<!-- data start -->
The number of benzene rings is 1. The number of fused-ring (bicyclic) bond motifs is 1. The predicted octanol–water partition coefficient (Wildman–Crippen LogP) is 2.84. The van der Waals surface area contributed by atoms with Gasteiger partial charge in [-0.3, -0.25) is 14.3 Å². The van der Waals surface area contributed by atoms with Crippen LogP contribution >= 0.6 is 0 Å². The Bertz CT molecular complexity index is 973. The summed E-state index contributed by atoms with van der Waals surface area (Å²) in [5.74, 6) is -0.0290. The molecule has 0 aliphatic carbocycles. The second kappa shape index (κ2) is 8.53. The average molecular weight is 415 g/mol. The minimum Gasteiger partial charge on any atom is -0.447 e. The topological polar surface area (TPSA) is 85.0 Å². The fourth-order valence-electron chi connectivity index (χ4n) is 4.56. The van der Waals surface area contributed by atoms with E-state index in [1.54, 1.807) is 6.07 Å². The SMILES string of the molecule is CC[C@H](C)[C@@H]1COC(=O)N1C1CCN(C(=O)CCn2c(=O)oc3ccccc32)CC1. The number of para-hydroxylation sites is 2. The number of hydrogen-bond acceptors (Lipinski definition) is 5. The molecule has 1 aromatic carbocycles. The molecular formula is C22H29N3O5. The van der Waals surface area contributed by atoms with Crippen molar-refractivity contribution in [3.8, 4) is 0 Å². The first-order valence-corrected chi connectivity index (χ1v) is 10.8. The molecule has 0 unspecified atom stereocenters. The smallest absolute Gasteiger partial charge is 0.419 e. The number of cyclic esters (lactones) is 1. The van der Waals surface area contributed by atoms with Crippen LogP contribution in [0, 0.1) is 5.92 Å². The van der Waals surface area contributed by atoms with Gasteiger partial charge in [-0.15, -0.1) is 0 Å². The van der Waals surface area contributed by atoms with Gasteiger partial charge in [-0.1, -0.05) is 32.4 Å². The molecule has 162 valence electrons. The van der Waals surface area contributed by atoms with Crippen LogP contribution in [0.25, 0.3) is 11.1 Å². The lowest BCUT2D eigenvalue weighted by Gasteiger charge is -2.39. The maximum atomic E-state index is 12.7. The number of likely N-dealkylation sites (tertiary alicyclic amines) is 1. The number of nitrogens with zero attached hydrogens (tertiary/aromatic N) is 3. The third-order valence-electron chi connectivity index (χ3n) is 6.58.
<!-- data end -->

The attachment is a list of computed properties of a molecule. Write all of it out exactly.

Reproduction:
The number of benzene rings is 1. The number of fused-ring (bicyclic) bond motifs is 1. The predicted octanol–water partition coefficient (Wildman–Crippen LogP) is 2.84. The van der Waals surface area contributed by atoms with Gasteiger partial charge in [-0.3, -0.25) is 14.3 Å². The van der Waals surface area contributed by atoms with Crippen LogP contribution >= 0.6 is 0 Å². The Bertz CT molecular complexity index is 973. The summed E-state index contributed by atoms with van der Waals surface area (Å²) in [5.74, 6) is -0.0290. The molecule has 0 aliphatic carbocycles. The second kappa shape index (κ2) is 8.53. The average molecular weight is 415 g/mol. The minimum Gasteiger partial charge on any atom is -0.447 e. The topological polar surface area (TPSA) is 85.0 Å². The fourth-order valence-electron chi connectivity index (χ4n) is 4.56. The van der Waals surface area contributed by atoms with E-state index in [1.54, 1.807) is 6.07 Å². The SMILES string of the molecule is CC[C@H](C)[C@@H]1COC(=O)N1C1CCN(C(=O)CCn2c(=O)oc3ccccc32)CC1. The number of para-hydroxylation sites is 2. The number of hydrogen-bond acceptors (Lipinski definition) is 5. The molecule has 1 aromatic carbocycles. The molecular formula is C22H29N3O5. The van der Waals surface area contributed by atoms with Crippen molar-refractivity contribution in [3.8, 4) is 0 Å². The first-order valence-corrected chi connectivity index (χ1v) is 10.8. The molecule has 0 unspecified atom stereocenters. The smallest absolute Gasteiger partial charge is 0.419 e. The number of cyclic esters (lactones) is 1. The van der Waals surface area contributed by atoms with Crippen LogP contribution in [0, 0.1) is 5.92 Å². The van der Waals surface area contributed by atoms with Gasteiger partial charge in [-0.15, -0.1) is 0 Å². The van der Waals surface area contributed by atoms with Gasteiger partial charge in [-0.1, -0.05) is 32.4 Å². The molecule has 162 valence electrons. The van der Waals surface area contributed by atoms with Crippen LogP contribution in [0.25, 0.3) is 11.1 Å². The lowest BCUT2D eigenvalue weighted by Gasteiger charge is -2.39. The maximum atomic E-state index is 12.7. The number of likely N-dealkylation sites (tertiary alicyclic amines) is 1. The number of nitrogens with zero attached hydrogens (tertiary/aromatic N) is 3. The third-order valence-electron chi connectivity index (χ3n) is 6.58.